Exodus 13 and the escape from Egypt. There’s a real sense of urgency about it. This chapter is full of symbolism. God leads them towards the Red Sea and not directly towards Canaan because God wants them to avoid a battle.
I once read a really interesting article about the escape from Egypt. One translation of “Red Sea” is “Reed Sea”, which lies between Egypt and the modern Israel. It is prone to regular flooding and draining. When the Greek volcanic island of Santorini exploded around about this time, the resulting tsunami would have multiplied the effect. The escape across the Reed Sea, therefore, has some scientific basis. Bearing in mind that this whole passage is littered with allegorical references, it’s not too much of a leap to say that the Israelites could have walked to safety and the following Egyptian army could have drowned.
And so, having escaped the Pharaoh forever, in Exodus 15, the Israelites sing a song of their gratitude.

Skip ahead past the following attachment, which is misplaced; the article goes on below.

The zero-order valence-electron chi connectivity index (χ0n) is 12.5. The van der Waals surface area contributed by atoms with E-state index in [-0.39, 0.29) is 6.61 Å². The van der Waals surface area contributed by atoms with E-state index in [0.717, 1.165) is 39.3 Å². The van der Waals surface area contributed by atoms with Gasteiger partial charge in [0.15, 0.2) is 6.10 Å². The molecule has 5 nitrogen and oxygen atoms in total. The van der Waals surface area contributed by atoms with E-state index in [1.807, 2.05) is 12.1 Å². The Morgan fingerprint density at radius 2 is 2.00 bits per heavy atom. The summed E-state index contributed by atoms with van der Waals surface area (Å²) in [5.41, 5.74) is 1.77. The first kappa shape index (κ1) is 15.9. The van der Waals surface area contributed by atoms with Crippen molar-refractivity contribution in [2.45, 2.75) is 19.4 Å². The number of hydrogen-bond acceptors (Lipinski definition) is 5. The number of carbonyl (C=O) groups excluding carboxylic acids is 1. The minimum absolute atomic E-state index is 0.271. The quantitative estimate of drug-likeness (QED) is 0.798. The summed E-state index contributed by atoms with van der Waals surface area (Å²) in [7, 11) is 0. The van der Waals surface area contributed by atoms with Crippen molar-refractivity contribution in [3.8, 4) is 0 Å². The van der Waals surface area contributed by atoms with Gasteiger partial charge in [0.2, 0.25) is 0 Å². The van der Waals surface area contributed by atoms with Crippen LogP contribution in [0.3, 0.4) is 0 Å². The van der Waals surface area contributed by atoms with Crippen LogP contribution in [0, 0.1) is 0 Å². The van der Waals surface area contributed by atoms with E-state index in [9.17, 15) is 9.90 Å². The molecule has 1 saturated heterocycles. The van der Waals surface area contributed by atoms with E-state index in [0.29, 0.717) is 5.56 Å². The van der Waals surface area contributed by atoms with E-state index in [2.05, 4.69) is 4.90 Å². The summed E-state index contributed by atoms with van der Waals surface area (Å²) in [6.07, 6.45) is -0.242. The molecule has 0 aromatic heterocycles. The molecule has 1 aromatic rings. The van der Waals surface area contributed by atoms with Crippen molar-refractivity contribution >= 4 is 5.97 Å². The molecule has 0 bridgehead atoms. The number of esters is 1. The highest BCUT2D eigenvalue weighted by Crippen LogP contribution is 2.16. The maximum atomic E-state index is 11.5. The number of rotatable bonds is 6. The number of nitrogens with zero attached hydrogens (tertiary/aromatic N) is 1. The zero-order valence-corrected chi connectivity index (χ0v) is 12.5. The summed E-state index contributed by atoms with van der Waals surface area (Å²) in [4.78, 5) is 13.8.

In Matthew 21, Jesus is telling parables to the temple teachers. Remember, they are still annoyed at him for what he did yesterday. He is telling them that he will be rejected but “become the cornerstone”. Unlike the disciples who need everything explaining to them, the temple teachers know what he’s talking about. They want him arrested, but are afraid of the crowds.
Psalm 26 has this verse: (26:8) “I love your sanctuary Lord, the place where your glorious presence dwells.” And that’s a line from a hymn too, isn’t it? And this time, I know which one: “We love this place, O God, wherein thy presence dwells.”
I’d like to share a line from Proverbs 6 (6:19) “[The Lord hates] … a person who sows discord in a family.”
By the way, if you’re wondering why tonight’s second reading is so short, I’ll tell you. In “Day 31” I wrote that the storm clouds were gathering in Jerusalem for Jesus. I meant it metaphorically. But just now a storm (not forecast) has broken and there are rumbles of thunder!
Time to go off line I think!